The physical reason behind the low signal speckled dots may be hyalinizing fibrosis of GrCTs. By histology, GrCTs consist of clusters and sheets of large rounded, polygonal or elongated cells with indistinct cellular borders. The tumor clusters consist of small, hyperchromatic to vesicular nuclei and background fibrous connective tissue. The islands of the tumors are separated by delicate fibrovascular tissue12). Case 1 showed fibrosis and vacuole changes, and Case 2 demonstrated hyalinizing fibrosis and lymphocytic infiltration. Other reported cases are summarized in Table 2. Fibrosis of GrCT is well described in 6 of 8 patients. The other 2 cases did not show fibrosis, but this was uncertain. Previous researchers have reported that GrCTs in the appendix and skin also demonstrate a telangiectatic portion with a fibrotic or hyalinized wall, stromal area and lymphoid infiltration7). Fibrosis may be a common factor correlating with the low signal intensities in MR. Therefore, speckled dots may be observed in GrCT as a result of the fibrosis.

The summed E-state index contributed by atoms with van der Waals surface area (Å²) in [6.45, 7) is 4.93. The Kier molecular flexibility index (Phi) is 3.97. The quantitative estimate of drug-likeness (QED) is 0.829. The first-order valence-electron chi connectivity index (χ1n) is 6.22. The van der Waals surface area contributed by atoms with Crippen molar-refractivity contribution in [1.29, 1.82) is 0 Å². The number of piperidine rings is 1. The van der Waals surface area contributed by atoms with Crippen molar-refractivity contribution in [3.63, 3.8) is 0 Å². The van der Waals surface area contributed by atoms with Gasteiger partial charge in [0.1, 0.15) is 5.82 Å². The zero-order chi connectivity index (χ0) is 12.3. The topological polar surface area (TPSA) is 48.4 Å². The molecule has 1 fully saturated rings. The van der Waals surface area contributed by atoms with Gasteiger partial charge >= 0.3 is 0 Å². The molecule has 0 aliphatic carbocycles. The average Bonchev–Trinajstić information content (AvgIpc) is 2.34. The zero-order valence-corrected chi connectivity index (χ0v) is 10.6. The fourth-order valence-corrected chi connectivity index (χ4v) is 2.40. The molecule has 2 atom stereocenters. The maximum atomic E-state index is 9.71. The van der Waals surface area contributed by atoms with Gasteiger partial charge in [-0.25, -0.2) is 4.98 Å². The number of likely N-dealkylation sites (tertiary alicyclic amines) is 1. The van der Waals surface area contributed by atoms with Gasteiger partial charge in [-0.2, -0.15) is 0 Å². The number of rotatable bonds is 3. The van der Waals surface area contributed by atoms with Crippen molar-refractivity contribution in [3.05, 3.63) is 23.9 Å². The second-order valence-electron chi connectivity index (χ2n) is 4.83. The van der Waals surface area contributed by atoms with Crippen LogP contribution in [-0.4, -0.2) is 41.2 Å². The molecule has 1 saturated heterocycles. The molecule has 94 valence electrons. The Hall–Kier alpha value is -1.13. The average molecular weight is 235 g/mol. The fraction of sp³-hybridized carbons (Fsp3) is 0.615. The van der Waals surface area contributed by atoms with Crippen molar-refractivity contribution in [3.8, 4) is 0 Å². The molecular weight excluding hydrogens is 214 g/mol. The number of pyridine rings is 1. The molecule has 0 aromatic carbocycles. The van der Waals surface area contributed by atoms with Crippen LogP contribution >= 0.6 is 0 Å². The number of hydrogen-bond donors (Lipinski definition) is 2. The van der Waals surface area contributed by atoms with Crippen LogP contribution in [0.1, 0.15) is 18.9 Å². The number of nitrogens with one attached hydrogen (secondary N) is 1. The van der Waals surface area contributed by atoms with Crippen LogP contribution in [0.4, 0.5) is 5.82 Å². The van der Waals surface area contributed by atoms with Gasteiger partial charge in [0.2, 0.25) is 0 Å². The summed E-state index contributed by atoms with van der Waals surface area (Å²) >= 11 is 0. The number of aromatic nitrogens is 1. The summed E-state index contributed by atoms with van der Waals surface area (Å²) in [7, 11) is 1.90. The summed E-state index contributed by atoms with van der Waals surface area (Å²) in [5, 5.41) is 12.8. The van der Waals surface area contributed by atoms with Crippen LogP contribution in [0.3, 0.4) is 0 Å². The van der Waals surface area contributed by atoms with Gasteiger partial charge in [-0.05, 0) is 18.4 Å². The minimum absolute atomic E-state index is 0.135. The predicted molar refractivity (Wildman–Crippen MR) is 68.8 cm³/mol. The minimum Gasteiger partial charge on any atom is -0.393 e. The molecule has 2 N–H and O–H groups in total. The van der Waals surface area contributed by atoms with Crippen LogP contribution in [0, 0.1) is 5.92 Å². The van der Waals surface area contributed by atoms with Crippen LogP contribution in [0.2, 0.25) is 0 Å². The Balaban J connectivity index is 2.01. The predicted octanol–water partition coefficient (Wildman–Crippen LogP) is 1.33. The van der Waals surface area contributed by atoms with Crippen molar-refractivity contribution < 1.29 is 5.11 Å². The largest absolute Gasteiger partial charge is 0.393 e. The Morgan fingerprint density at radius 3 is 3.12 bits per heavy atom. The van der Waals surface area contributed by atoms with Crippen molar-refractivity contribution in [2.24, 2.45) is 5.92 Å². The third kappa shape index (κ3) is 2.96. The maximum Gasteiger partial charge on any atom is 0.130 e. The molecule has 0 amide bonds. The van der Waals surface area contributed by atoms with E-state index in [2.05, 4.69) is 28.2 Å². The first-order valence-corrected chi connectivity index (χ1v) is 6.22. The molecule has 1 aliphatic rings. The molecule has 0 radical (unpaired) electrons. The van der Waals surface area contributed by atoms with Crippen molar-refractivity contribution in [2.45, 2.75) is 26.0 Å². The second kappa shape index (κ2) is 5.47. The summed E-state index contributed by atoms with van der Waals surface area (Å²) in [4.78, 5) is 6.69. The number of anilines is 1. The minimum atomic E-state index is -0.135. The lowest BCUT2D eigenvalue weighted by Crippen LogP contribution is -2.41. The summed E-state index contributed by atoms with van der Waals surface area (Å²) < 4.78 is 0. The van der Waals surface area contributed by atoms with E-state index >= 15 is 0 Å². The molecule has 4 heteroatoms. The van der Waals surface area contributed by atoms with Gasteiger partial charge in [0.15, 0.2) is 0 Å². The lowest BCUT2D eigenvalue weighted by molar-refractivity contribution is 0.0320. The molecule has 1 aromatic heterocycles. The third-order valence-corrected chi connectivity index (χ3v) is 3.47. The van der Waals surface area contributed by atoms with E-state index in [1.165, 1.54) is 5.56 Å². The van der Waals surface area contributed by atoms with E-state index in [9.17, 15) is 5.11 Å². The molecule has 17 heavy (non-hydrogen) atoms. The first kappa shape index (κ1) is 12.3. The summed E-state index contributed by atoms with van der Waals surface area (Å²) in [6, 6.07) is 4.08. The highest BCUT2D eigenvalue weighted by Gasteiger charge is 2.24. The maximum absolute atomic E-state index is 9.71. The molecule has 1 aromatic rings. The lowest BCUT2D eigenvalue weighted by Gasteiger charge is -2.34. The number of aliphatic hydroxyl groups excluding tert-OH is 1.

Similarities and differences between GrCT and Schwannoma

It is believed that GrCT arises from Schwann cells1). This is supported by positive reactions to various neural markers, including S-100 protein, neuron-specific enolase, and inhibin-alpha3). One of our cases had a dumbbell-shaped tumor that appeared to have an intradural extramedullary origin, possibly from a spinal root. Both GrCT and schwannoma tended to occur more frequently at thoracolumbar junctions. These features would seem to indicate a close relation between GrCT and schwannoma. On the other hand, GrCTs can show malignant characteristics : rapid growth, large size, necrosis, and the involvement of adjacent tissue3,6). In addition, up to 7% of both malignant and benign cases recur after incomplete resection4). Although it has been proposed that radiation therapy successfully stabilizes recurrent disease in intradural extramedullary tumors12), complete surgical resection is recommended as the initial treatment of choice. If a significant morbidity rate is anticipated, as with spinal cord tumors, adjuvant radiotherapy after tumorectomy may lead to better outcomes.